Jose Narro adjusts to life as a student-athlete

Terrance Davis and Terrance Davis

The life of the student-athlete is often misunderstood. Students sometimes look at their athletic classmates and conclude they have a privileged lifestyle. They assume athletes are only in college in hopes to pursue their athletic career, so they do not focus on their grades. They could not be more wrong.

Take Jose Narro, for example. The sophomore, from Tampico, Mexico, has been one of the bright spots on Bowling Green’s golf team. He routinely finishes ranked in the top-25 in his golf events and was named MAC Men’s Golfer of the Week this past September.

Narro works tirelessly to master all the fundamentals of his golf game, a sport that requires dedication, intellect and mental stability.

“Golf is all about your mental and you can really screw yourself up if you don’t come with a positive approach,” Narro said. “Positivity is crucial because a bad frame of mind can quickly impact the precision and accuracy of your shot. Keep your stress levels low and be optimistic.”

Narro encounters stress daily. However, he does not let that interfere with his responsibilities on and off the course. As a supply chain management major, he successfully balances a rigorous academic schedule, daily three-to-four hour practices, a social life and a year-round golf schedule that includes heavy traveling.

Narro said he applies the same approach to his schoolwork as he does to golf because he understands its importance.

“Professors have never shown me favoritism. If the assignment is late, it’s late so you have to stay on top of your work,” Narro said. “I always do my assignments as soon as I get them. We know our schedules so it’s really on us to stay on top of our grades.”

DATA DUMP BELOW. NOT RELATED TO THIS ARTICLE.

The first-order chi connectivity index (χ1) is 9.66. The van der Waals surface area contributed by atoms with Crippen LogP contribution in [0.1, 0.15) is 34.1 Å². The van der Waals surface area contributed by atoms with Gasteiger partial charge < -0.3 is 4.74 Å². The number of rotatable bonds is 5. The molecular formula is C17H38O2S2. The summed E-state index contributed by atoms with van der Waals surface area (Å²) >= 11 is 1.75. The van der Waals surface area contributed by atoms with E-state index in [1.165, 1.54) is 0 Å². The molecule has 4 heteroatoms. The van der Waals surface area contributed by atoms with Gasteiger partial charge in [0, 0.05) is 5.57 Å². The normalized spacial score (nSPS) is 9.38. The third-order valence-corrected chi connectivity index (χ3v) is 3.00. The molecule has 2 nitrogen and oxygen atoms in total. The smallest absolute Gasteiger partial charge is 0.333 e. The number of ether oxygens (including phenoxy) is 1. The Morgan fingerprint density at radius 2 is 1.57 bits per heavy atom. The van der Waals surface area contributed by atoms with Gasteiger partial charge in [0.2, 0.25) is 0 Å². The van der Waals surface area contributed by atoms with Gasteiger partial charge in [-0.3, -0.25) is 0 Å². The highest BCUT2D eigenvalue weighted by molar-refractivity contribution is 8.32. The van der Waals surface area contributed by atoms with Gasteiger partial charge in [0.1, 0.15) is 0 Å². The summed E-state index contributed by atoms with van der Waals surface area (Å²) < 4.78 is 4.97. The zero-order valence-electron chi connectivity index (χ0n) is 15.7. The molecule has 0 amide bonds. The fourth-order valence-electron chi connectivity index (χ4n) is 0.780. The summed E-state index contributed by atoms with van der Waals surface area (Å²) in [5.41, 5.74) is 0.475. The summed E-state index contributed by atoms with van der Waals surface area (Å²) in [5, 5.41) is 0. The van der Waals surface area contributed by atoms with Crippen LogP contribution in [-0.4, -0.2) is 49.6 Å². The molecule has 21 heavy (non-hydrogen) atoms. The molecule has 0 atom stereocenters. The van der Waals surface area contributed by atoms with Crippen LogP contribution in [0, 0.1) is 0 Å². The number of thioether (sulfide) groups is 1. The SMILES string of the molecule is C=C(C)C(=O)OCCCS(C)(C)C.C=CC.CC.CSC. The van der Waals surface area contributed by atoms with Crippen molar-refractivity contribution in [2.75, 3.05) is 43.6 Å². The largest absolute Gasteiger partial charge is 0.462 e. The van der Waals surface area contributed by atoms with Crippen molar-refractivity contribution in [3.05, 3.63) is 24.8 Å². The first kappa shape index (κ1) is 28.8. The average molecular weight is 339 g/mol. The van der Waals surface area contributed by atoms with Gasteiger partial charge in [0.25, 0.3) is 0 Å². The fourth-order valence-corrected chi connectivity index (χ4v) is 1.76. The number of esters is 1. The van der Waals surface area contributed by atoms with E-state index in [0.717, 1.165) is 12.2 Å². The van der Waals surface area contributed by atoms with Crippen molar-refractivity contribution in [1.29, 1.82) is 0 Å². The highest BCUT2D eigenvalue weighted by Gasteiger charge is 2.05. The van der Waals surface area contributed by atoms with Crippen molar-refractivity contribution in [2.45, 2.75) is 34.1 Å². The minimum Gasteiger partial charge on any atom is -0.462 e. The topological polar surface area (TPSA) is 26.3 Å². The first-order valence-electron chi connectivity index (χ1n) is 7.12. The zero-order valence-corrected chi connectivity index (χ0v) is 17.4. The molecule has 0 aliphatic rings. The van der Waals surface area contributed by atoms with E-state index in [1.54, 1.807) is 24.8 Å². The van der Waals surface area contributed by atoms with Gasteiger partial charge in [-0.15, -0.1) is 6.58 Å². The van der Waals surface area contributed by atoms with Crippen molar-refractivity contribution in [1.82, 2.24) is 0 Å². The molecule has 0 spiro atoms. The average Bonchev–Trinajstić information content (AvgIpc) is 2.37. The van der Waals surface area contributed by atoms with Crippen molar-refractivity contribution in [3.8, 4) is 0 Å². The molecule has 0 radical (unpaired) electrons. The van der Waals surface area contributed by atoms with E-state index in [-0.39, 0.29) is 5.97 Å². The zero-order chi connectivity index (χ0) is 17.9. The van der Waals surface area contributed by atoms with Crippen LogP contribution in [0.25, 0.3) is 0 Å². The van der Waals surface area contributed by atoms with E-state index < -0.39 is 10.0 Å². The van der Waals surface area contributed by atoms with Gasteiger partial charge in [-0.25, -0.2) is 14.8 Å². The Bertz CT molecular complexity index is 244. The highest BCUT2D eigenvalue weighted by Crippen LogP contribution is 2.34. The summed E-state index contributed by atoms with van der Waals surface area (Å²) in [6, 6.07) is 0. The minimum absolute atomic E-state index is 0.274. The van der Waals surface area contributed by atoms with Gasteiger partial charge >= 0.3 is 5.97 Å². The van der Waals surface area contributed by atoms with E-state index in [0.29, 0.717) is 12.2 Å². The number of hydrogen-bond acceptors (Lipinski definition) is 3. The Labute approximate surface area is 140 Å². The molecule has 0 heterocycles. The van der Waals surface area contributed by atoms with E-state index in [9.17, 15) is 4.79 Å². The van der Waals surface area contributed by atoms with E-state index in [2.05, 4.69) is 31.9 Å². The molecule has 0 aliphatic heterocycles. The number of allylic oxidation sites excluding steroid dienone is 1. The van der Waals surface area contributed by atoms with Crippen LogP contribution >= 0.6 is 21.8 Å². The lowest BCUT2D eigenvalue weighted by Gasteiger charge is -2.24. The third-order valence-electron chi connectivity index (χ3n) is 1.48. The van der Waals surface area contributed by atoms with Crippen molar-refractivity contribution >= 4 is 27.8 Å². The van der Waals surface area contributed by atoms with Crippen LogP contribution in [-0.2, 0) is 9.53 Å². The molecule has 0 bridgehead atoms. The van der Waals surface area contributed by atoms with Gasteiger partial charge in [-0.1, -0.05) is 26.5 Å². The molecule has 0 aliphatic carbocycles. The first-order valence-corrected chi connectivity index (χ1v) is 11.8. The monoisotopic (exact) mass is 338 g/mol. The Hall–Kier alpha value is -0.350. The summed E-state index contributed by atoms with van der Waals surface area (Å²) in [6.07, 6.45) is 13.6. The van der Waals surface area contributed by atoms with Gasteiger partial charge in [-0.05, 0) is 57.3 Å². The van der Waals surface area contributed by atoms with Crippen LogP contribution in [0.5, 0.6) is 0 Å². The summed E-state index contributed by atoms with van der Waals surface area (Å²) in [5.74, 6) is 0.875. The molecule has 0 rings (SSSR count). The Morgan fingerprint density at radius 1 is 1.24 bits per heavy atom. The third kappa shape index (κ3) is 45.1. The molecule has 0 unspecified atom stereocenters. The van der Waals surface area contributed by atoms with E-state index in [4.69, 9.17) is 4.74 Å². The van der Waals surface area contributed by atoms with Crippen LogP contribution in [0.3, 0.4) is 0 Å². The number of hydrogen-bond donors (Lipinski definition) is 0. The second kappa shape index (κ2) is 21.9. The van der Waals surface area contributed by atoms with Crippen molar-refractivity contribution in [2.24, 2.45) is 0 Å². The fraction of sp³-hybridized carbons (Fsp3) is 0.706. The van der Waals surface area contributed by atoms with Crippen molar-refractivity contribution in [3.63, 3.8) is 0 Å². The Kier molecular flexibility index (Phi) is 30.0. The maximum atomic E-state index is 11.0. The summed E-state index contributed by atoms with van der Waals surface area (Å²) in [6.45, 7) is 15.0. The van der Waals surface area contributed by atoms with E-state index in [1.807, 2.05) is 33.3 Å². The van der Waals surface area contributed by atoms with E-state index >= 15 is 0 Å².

Narro was open with his opinion about the misunderstood student-athlete.

“I think people just make opinions about things like that, its human nature,” he said, “I have worked very hard to get the chance to play sports in college and I know I have to do my part as a student to make sure I keep that chance. Some nights I want to go out with my friends, but I can’t because I have homework to do. I choose to put school first.”

Narro also has the challenge of being an international student. He does not get to go home to see his parents and siblings as often as he wants, but he understands that this was an opportunity for him do something he loved while getting a great education.

“I miss going home a lot because of the weather and my family, but they’ve been really supportive. We are a really close family so we talk all the time. My coaches and teammates took me under their wing and made me feel welcome here so you can say I’m happy,” he said.

Narro’s game has flourished for the Falcons.

In the 2014 fall season, he played in all six events for Bowling Green and posted a stroke average of 73.17 over 18 rounds of play, a team low.

He carded a career-low round of 66 at the Joe Feaganes Marshall Invitational and at the Ka’anapali Collegiate Classic, tied for fifth-lowest individual 18-hole score in BGSU history since 1972-73.

He also represented his home country in the Latin American Amateur Championship in Buenos Aires, Argentina, this past January.

“I was really proud I got selected to represent my country, it was a big honor,” he said.

Narro wants to pursue a pro career in golf. However, he’s aware he will have an education that could pave the way for other business endeavors.

“I’ve always wanted to grow pro but I’m not counting on that being my only career. I like business for some reason. I might get my master’s one day, I don’t know. I’m young, I’ve got time to figure that out.”